Work on 1km-tall Kingdom Tower set to begin in January
Most of the permits are in place for the US$1.2 billion (Dh4.40bn) Kingdom Tower, which would be the tallest building in the world, said Adrian Smith, a partner in Adrian Smith + Gordon Gill Architecture.
"The project is moving rapidly," Mr Smith said in an interview with The National. "We have actually advanced the design to a high level of detail."
In August, Kingdom Holding, the company chaired by Prince Al Waleed bin Talal, hired Saudi Binladin Group to build the tower. But Mr Smith's comments are the first word that construction is ready to start on the project, which has been in development for years.
Kingdom Tower was one of several super-tall buildings for which plans stalled after the global financial downturn. The group includes the 1km-tall Nakheel Tower in Dubai and the 473-metre tower in St Petersburg for the gas company Gazprom.
Saudi Arabia's property industry has not been immune to the downturn. Construction slowed on several large-scale master-planned "economic cities" designed to diversify the economy.
"They have suffered from a lack of private-sector interest in investing in them," said Mike Williams, the senior director for CB Richard Ellis. "But there is a drive to get them restarted."
Kingdom Tower is the centrepiece of Kingdom City, a $20bn commercial and residential project designed to cover 5.3 million square metres outside Jeddah.
Even after the August announcement that the contractor had been hired, some analysts remained sceptical the tower would move forward.
Standard & Poor's yesterday forecast that growth in Saudi Arabia would slow next year, based on declining oil prices and decreases in government subsidies.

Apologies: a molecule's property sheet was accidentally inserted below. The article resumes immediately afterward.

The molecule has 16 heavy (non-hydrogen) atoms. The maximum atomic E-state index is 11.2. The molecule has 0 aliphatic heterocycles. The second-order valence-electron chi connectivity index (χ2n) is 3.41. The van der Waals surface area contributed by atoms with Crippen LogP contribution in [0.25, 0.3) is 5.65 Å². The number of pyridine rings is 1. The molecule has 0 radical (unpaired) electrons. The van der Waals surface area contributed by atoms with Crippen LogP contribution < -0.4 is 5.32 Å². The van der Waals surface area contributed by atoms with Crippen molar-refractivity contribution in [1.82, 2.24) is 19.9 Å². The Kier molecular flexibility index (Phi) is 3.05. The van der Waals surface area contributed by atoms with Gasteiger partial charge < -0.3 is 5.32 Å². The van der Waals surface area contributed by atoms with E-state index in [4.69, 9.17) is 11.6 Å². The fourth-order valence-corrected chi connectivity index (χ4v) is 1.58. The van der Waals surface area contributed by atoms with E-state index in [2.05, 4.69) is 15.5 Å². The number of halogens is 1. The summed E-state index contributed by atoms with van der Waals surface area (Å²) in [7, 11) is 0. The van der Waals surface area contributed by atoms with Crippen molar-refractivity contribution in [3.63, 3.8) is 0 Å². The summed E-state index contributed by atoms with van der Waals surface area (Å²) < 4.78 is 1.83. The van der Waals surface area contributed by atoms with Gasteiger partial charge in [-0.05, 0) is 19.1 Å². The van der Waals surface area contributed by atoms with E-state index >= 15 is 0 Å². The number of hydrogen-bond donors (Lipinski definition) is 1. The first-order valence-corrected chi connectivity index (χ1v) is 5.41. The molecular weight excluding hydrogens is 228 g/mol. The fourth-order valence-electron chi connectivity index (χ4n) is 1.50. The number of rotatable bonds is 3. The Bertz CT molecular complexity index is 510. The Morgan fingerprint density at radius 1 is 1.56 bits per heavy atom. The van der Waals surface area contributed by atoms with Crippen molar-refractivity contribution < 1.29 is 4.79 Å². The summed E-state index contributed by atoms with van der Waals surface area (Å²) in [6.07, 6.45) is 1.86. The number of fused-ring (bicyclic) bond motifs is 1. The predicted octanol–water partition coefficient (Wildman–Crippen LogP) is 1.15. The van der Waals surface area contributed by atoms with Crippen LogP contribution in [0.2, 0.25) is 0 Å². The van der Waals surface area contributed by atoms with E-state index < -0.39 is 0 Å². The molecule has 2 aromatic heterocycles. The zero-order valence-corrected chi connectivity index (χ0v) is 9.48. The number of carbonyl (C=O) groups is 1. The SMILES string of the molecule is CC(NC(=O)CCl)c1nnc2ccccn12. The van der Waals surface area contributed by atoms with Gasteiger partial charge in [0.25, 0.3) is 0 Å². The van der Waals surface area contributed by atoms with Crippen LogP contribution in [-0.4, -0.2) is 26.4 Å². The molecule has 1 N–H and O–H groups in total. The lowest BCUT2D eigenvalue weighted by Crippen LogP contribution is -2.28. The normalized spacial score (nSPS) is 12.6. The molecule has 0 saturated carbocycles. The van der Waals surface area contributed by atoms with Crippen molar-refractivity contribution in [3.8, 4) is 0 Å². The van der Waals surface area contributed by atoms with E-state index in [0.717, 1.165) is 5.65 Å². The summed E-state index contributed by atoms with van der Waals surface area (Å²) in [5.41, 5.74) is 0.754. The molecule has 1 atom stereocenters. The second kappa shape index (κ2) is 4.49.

But Mr Smith says work on Kingdom Tower will proceed.
"We know that all the partners have agreed to get going," said Mr Smith, who will be in Dubai next Tuesday to speak at the Green Build Congress. "Everything is proceeding as though it's going to happen."
Mr Smith also revealed details of the design, which includes a single, 2,787-square-metre apartment that will start on the 158th floor and cover six levels, making it the highest residence in the world.
The apartment will sit above a 25-metre-wide "sky terrace", a platform that will extend out from the 157th floor of the building. The designers still do not know exactly how the terrace will be used.
It might simply be landscaped and used as a platform "where you can step out and observe the sun setting over the Red Sea", Mr Smith said.
The terrace was originally designed as a helipad, but pilots vetoed that idea.
"As we were talking to pilots, there was a good deal of scepticism about being able to consistently land with wind conditions at that height," Mr Smith said.
He was the lead designer with Skidmore, Owings and Merrill on the Burj Khalifa in Dubai, at 828 metres the tallest building in the world.
Kingdom Holding is not giving an exact height of the planned Kingdom Tower, in the same way the height of Burj Khalifa was a closely-guarded secret during construction.
The company will say only that the tower will be "more than 1,000 metres" and there is not an exact number of storeys.
Four floors were recently added to the design of the base of the spire that sits at the top of the building, Mr Smith said. The new floors will be used for "boutique" offices.
Kingdom Tower will also have more balconies than the Burj Khalifa, Mr Smith said.
"And the balconies are in the neutral zones between legs, that is a fairly quiet zone from a wind perspective," Mr Smith said. "We think they are going to be more usable" than balconies on many other tall buildings.
Plans call for Kingdom Tower to house a mix of residential, office and retail space, in addition to a Four Seasons hotel.
Some analysts have questioned the economic viability of a large tower in Jeddah, where rents and sale prices are far below those of international cities such as London and New York.
But economic studies show the building can make a profit, Mr Smith said. The tower will also increase the value of the surrounding buildings and land.
"Land values do go up around buildings that are very tall," Mr Smith said